Back in 2001, we estimated that Brazil could bring 200 to 300 million acres of land into agricultural production—an area equal to the US acreage involved in major crop production. Two years later the, USDA Foreign Agricultural Service, (FAS) estimated that over time the potential added production acreage could be closer 420 million acres.
At the same time that the US Senate overcame a procedural hurdle in moving the 2012 Farm Bill from the Ag Committee to the Senate floor, the dependence of the commodity title on crop/revenue insurance continues to attract media attention.
In early October, Senator Richard Lugar of Indiana, author of the Conservation Reserve Program (CRP) in 1985 and Chair of the “Senate Agriculture, Nutrition, and Forestry Committee in 1996” when Freedom to Farm was adopted, announced the introduction of a farm bill proposal that would save “$40 billion in USDA Cuts to Help Meet Federal Deficit Reduction Goals.” The bill was co-sponsored by Rep. Marlin Stutzman, also of Indiana.
As we are writing this column, 2,153 people have become ill from an E. coli outbreak that is centered in Germany, 22 have died and approximately 30 percent of the reported patients have contracted hemolytic uremic syndrome (HUS). The species (serotype) of bacteria responsible for this outbreak is E. coli 0104:H4 which is a non-104:H7 STEC (Shiga Toxin producing Escherichia coli).
We have seen it coming. We have even written about it in this column.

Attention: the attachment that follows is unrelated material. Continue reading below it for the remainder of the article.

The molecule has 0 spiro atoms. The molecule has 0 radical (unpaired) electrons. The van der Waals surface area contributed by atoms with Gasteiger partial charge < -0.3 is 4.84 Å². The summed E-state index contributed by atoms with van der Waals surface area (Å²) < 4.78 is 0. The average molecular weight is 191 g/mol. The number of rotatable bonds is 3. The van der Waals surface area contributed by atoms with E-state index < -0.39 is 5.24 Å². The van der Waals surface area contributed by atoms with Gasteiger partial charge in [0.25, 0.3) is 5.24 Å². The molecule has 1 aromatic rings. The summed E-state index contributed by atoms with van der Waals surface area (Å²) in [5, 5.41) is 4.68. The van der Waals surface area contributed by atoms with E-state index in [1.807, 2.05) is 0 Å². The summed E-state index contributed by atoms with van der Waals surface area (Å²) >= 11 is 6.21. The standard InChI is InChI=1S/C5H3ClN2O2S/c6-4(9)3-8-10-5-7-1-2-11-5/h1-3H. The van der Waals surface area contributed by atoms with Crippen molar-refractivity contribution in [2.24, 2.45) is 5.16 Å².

But, it was still a shock to read it in the New York Times, “federal farm subsidies, long decried by policy makers as wasteful and antiquated but protected by powerful political interests, appear to be in serious danger.” That is, going beyond eliminating specific excesses in farm programs during “these good times” to permanently eliminating farm programs in total.
We recently ran across a belt buckle from the 1980s that read, “The American Farmer Feeds the World.” For many producers, that statement underlies much of what they do from their on-farm decision making to the policies they support.
For most of us of a certain age, the experience of the agricultural sector in the 1980s is seared into our minds. The average value of all US farmland had relentlessly increased from $82 an acre in 1954 to $823 per acre in 1982 - the best land was selling in the vicinity of $3,000 per acre. Beginning with the explosion of the export markets in the early 1970s, US farmland prices increased at double-digit rates from 1973 to 1981.